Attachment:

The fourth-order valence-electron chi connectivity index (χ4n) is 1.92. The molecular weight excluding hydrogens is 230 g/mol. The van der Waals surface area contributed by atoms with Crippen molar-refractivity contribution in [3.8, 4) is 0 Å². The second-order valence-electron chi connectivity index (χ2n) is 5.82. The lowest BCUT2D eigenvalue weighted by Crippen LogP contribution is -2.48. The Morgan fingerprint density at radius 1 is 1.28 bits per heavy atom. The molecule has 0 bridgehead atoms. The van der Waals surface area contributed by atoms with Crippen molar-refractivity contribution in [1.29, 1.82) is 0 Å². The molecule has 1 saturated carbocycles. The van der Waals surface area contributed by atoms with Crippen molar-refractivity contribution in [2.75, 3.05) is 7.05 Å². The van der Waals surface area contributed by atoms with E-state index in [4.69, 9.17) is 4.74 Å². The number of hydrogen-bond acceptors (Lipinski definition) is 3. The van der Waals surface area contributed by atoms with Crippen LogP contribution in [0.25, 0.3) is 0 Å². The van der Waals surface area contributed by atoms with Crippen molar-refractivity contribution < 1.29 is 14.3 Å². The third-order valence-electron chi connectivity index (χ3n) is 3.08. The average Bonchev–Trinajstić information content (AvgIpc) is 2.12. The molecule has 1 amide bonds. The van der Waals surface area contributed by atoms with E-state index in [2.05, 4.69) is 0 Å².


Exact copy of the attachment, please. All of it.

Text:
The fourth-order valence-electron chi connectivity index (χ4n) is 1.92. The molecular weight excluding hydrogens is 230 g/mol. The van der Waals surface area contributed by atoms with Crippen molar-refractivity contribution in [3.8, 4) is 0 Å². The second-order valence-electron chi connectivity index (χ2n) is 5.82. The lowest BCUT2D eigenvalue weighted by Crippen LogP contribution is -2.48. The Morgan fingerprint density at radius 1 is 1.28 bits per heavy atom. The molecule has 0 bridgehead atoms. The van der Waals surface area contributed by atoms with Crippen molar-refractivity contribution in [1.29, 1.82) is 0 Å². The molecule has 1 saturated carbocycles. The van der Waals surface area contributed by atoms with Crippen molar-refractivity contribution in [2.75, 3.05) is 7.05 Å². The van der Waals surface area contributed by atoms with E-state index in [4.69, 9.17) is 4.74 Å². The number of hydrogen-bond acceptors (Lipinski definition) is 3. The van der Waals surface area contributed by atoms with Crippen LogP contribution in [0.25, 0.3) is 0 Å². The van der Waals surface area contributed by atoms with Crippen molar-refractivity contribution < 1.29 is 14.3 Å². The third-order valence-electron chi connectivity index (χ3n) is 3.08. The average Bonchev–Trinajstić information content (AvgIpc) is 2.12. The molecule has 1 amide bonds. The van der Waals surface area contributed by atoms with E-state index in [2.05, 4.69) is 0 Å².